Scientists exploring a submerged mountain range in the middle of the Atlantic have come across something they can’t explain: an organized series of holes drilled into the floor of the Atlantic Ocean.
The discovery was made on July 23, and photos show the dots connecting in nearly straight lines…or streaks…or patterns.
NOAA Ocean Exploration does not yet know how to explain it.
“We have observed several of these sublinear sets of holes in the sediment. These holes have been previously reported in the region, but their origin remains a mystery,” reported NOAA Ocean Exploration.
“Although they look almost man-made, the little piles of sediment around the holes make them look like they’ve been dug out by… something.”
The July 23 dive reached depths of 1.7 miles while visiting the top of an underwater volcano north of the Azores. A remote-controlled camera was used to securely record the finds.
NOAA released photos that show the holes were found in what is otherwise a flat sandy surface.
Scientists invited the public to offer theories, but commenters raised more questions, including some who questioned whether the holes were made by someone taking core samples.
“Is it an object or an animal inside the holes?” Does this line go in the same direction as the current? Asked Anthony Narehood.
“Water from underground springs?” Mike Weathersby posted.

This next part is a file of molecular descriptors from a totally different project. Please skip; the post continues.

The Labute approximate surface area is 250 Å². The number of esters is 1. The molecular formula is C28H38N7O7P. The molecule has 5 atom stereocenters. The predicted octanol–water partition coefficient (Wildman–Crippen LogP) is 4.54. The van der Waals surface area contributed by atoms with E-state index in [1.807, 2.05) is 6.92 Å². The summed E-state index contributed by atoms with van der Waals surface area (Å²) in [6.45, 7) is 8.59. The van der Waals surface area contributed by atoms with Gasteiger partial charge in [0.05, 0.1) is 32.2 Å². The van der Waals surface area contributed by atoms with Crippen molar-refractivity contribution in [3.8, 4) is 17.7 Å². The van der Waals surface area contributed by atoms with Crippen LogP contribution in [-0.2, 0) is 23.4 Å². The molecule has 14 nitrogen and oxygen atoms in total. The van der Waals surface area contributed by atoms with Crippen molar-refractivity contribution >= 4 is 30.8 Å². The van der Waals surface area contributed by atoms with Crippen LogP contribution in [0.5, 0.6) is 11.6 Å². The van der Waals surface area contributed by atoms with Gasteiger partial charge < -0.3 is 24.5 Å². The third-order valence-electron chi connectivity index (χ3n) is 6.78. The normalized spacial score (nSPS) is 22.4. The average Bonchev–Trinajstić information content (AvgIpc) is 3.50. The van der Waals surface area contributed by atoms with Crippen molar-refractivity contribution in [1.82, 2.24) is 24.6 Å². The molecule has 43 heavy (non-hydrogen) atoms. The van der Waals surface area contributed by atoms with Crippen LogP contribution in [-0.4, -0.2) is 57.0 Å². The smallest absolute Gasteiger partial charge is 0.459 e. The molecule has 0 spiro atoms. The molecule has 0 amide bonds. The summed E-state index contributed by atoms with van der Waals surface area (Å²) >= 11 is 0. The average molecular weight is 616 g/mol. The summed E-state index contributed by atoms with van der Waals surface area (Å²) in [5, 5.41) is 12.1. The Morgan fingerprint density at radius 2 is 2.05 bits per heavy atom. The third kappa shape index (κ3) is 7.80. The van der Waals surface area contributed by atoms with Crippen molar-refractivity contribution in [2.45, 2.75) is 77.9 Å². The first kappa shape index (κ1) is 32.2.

“What about methane gas?” says Eduardo Pogorelsky.
The discovery was made as part of the Voyage to the Ridge 2022 expedition, which is exploring and mapping the “poorly understood deep water areas of the Charlie-Gibbs Fracture Zone, the Mid-Atlantic Ridge and the Upper Azores”.
The Mid-Atlantic Ridge stretches 10,000 miles from north to south and is considered “the world’s longest mountain range and one of Earth’s most significant geological features,” says NOAA Ocean Exploration.
“The majority lies underwater and therefore much of it remains largely unexplored. With active tectonic spread, MAR is the site of frequent earthquakes,” reports NOAA.
“Hydrothermal vents can form where magma provides heat as it rises toward the seafloor. These vents are known to support diverse chemosynthetic communities. away from the fault zone.”
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Quote: ‘They look almost human.’ NOAA Finds Weird Lines of Holes in Mid-Atlantic Soil (2022, July 26) Retrieved July 27, 2022 from https://phys.org/news/2022-07-human-noaa-weird-lines-holes. html
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